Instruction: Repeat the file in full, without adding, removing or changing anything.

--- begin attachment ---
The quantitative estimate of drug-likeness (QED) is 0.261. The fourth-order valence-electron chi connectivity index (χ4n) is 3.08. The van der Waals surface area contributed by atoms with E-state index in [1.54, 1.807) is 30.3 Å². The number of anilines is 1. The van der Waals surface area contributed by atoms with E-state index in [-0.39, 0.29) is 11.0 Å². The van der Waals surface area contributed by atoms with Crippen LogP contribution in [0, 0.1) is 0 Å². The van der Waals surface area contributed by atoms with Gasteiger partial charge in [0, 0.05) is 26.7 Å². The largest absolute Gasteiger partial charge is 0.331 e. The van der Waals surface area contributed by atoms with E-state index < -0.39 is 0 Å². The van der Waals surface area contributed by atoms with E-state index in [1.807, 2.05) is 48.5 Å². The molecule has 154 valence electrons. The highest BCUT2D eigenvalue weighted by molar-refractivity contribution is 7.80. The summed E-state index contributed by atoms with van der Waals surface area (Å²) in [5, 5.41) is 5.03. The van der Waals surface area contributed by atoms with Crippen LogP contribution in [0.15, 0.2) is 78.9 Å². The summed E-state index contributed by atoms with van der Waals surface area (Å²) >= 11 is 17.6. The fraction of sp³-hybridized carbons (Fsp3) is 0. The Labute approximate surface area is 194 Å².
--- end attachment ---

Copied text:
The quantitative estimate of drug-likeness (QED) is 0.261. The fourth-order valence-electron chi connectivity index (χ4n) is 3.08. The van der Waals surface area contributed by atoms with E-state index in [1.54, 1.807) is 30.3 Å². The number of anilines is 1. The van der Waals surface area contributed by atoms with E-state index in [-0.39, 0.29) is 11.0 Å². The van der Waals surface area contributed by atoms with Crippen LogP contribution in [0, 0.1) is 0 Å². The van der Waals surface area contributed by atoms with Gasteiger partial charge in [0, 0.05) is 26.7 Å². The largest absolute Gasteiger partial charge is 0.331 e. The van der Waals surface area contributed by atoms with E-state index < -0.39 is 0 Å². The van der Waals surface area contributed by atoms with E-state index in [1.807, 2.05) is 48.5 Å². The molecule has 154 valence electrons. The highest BCUT2D eigenvalue weighted by molar-refractivity contribution is 7.80. The summed E-state index contributed by atoms with van der Waals surface area (Å²) in [5, 5.41) is 5.03. The van der Waals surface area contributed by atoms with Crippen LogP contribution in [0.15, 0.2) is 78.9 Å². The summed E-state index contributed by atoms with van der Waals surface area (Å²) >= 11 is 17.6. The fraction of sp³-hybridized carbons (Fsp3) is 0. The Labute approximate surface area is 194 Å².